CanSino coronavirus vaccine appears safe in first human trial

A woman holds a small bottle labeled with a "Vaccine COVID-19" sticker and a medical syringe in this illustration taken April 10, 2020. REUTERS/Dado Ruvic/Illustration reuters_tickers
This content was published on May 22, 2020 - 17:26

By Nancy Lapid

(Reuters) - A coronavirus vaccine tested for the first time in humans is safe and induces a rapid immune response, researchers at China's CanSino Biologics Inc reported on Friday in The Lancet medical journal.

Blood samples from a group of 108 vaccinated adults showed both neutralizing antibodies and T-cell responses against the novel coronavirus in most of those tested.

Further studies will be needed to confirm whether the vaccine protects against infection.

"These results represent an important milestone. The trial demonstrates that a single dose of the new adenovirus type 5 vectored COVID-19 (Ad5-nCoV) vaccine produces virus-specific antibodies and T cells in 14 days, making it a potential candidate for further investigation," coauthor Professor Wei Chen from the Beijing Institute of Biotechnology in Beijing said in a statement.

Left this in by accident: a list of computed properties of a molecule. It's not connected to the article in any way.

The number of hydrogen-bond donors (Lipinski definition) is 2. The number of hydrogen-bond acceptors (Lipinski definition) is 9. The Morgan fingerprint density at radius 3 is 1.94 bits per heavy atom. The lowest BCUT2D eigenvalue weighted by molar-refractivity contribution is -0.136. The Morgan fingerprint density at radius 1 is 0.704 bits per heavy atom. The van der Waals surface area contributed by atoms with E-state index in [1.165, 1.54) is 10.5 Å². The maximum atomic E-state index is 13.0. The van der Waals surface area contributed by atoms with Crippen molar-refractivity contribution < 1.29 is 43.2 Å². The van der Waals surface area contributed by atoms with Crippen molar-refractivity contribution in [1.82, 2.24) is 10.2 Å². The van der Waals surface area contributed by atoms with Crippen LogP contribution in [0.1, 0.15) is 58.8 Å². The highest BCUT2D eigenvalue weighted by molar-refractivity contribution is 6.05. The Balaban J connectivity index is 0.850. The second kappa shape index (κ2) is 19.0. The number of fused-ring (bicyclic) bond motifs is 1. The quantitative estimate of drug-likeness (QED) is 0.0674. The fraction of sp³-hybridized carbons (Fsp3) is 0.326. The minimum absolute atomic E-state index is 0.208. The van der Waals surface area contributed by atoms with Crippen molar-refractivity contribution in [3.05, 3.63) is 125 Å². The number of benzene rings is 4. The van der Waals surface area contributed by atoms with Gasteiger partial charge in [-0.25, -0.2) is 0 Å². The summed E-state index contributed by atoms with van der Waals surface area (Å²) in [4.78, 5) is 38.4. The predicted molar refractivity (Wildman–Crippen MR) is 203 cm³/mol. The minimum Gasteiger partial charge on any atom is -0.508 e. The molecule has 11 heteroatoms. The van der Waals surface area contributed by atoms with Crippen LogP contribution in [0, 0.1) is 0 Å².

"However ... the ability to trigger these immune responses does not necessarily indicate that the vaccine will protect humans from COVID-19 ... we are still a long way from this vaccine being available to all."

More than 100 vaccine candidates against SARS-CoV-2 are in development, with about 12 in human testing designed to mainly evaluate safety. A few, including CanSino's, have moved to larger mid-stage studies that are evaluating safety and the ability to induce an immune response.

Healthy adult volunteers in Wuhan, China, received a single intramuscular injection of either a low, middle or high dose of the vaccine.

Four weeks after the injection, the most common adverse reactions were mild pain at the injection site, fever, fatigue, headache, and muscle pain. There were no serious adverse events.

A mid-stage trial of the vaccine is already underway in Wuhan.

(Additional reporting by Christine Soares)

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